Season 3: The Split – the themes explored and how might they apply to you

There was many a theme in the most recent series of The Split. It’s one of those dramas that received mixed views amongst family law professionals. Whilst there were some questionable elements (such as the main lawyer turning up at a client’s house to intervene in a psychological assessment, and said assessment being carried out by the new partner of the soon to be ex-husband of the said lawyer) I think that there has to be an element of creative licence for the good of a TV drama which shouldn’t be over-analysed – but note that this couldn’t be allowed to happen in real life!

Notwithstanding, there were some important themes explored throughout the series – I have dealt with the three that stood out most to me.

The concept of a ‘Good Divorce’ – what is it and can it be achieved? 

I don’t think this can be strictly defined. It will mean something different for everyone. Is it acceptable that marriage, for some, is finite and that being recognised as separating and remaining friends? Is it being able to put aside ill feelings towards one another for the sake of ensuring a united front and focus on your children? Is it working together to decide what will work for you, your ex and your children being two homes instead of one? Is it putting aside the idea of ‘fault’ for the greater and longer-term good?

A Good Divorce can be one, all or a combination of the above. It may be none, it may be something entirely different. What starts in less than friendly circumstances, may evolve as everyone processes their emotions. The emotional process most often happens at different times, as one of you already knew that change was needed, and the other is playing catch up. However, the concept itself cannot be understated. It is without a doubt that in whatever form it is achieved for you and your family, it can set the path positively for getting through what will be one of the most emotionally challenging times of your life.


‘Nesting’ is a family arrangement where it is agreed that the children will remain in the family home whilst the parents rotate between houses. Sounds simple, right? One can see how this might appear an attractive option, at least in the short term, but in my view will be very circumstance specific and does require a good deal of accord, mutual understanding and respect between separated parents for it to be successful and a positive experience for the children (let alone the parents!). Certainly, not the time to (a) have your new partner ‘stay over’ or (b) make big announcements. Child arrangements are such an important part of the process of separating, and decisions made need to be carefully considered as to how they will work for your family and your children – not only logistically – but how they will meet the emotional and physical needs of children of different ages.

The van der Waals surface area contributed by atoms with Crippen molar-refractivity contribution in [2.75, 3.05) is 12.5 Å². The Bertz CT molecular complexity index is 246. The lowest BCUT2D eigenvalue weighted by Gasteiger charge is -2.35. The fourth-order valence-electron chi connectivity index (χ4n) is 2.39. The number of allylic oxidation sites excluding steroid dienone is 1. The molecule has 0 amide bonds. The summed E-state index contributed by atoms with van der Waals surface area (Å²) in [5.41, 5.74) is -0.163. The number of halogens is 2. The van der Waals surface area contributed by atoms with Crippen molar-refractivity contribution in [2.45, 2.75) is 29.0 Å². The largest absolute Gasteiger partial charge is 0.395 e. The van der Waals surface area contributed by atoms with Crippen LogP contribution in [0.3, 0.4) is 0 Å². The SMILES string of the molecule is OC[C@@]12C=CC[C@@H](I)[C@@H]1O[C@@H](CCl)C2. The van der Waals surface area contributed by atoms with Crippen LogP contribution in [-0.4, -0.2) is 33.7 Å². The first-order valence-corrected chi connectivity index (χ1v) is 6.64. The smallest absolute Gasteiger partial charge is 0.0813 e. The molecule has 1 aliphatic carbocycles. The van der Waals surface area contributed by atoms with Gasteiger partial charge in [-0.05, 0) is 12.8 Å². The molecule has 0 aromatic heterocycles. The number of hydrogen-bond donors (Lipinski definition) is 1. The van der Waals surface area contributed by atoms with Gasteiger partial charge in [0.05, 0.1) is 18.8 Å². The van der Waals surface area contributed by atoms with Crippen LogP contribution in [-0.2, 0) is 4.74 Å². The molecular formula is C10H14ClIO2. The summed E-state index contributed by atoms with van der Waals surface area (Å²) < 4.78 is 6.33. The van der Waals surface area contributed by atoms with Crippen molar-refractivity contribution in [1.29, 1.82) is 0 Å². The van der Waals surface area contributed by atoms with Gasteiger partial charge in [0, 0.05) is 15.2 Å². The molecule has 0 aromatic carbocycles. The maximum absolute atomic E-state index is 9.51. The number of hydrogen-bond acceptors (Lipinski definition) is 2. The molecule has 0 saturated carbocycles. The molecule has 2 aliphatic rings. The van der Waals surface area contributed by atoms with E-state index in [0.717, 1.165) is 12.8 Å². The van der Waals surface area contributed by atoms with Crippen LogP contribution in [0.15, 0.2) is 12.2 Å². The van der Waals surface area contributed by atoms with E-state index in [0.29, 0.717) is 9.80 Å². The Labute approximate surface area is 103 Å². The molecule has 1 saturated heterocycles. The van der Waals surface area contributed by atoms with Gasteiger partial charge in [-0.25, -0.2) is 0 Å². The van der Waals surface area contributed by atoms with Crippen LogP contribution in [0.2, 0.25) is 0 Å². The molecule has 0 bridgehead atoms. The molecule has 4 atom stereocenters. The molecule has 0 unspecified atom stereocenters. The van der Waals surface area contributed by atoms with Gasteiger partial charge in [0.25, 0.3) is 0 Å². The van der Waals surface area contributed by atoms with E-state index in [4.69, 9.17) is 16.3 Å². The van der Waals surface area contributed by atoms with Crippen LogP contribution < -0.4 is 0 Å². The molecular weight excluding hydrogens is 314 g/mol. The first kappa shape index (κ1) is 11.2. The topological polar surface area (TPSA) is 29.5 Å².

The concept of ‘Nesting’ and the court’s view on it is a blog in itself, so keep an eye out.

New relationships

In the show, this theme cuts through the episodes and evolves rather quickly and intrinsically into the lives of the main family. It may have dug a little deeper into your core if personal experience also involved a pregnancy. It may have raised emotions – shock, upset, anger, resentment, hurt – to name only a few. It may have undone some of the legwork and emotional resilience you put into getting things moving on the right path. 

There is never a ‘right’ time to disclose a new relationship to your ex or your children. A new person in your children’s lives, a baby at a time when everyone is still working through the idea of a change in the existing family unit, let alone new partners and half-siblings. What is important is recognising that whilst one of you may have taken that step, the other may be somewhat behind the curve. Try not to ambush, and don’t make unilateral decisions about when and what the children should be told. Be mindful of everyone’s feelings and that children of different ages will take the news of a new relationship very differently. Try and have an agreement with your ex-partner as to sharing this news to enable you all to manage the information that is given and, best support yourselves and the children whilst you navigate new waters.

As a final thought, a quote that stood out for me during Episode 1 was ‘Family lawyers thrive on conflict’. Without a doubt, there are some that do, but I have been a family lawyer for over 12 years and in my experience, the vast majority of us want to help and support our clients, and by extension their families, through these times in the most constructive, least destructive way we can. Of course, it takes two to tango, but that is most certainly the goal.

If any of the issues raised in this blog resonate with you or someone you know, please do not hesitate to get in touch. We are always happy to have an initial chat to see how we may be able to assist you.

By Emma


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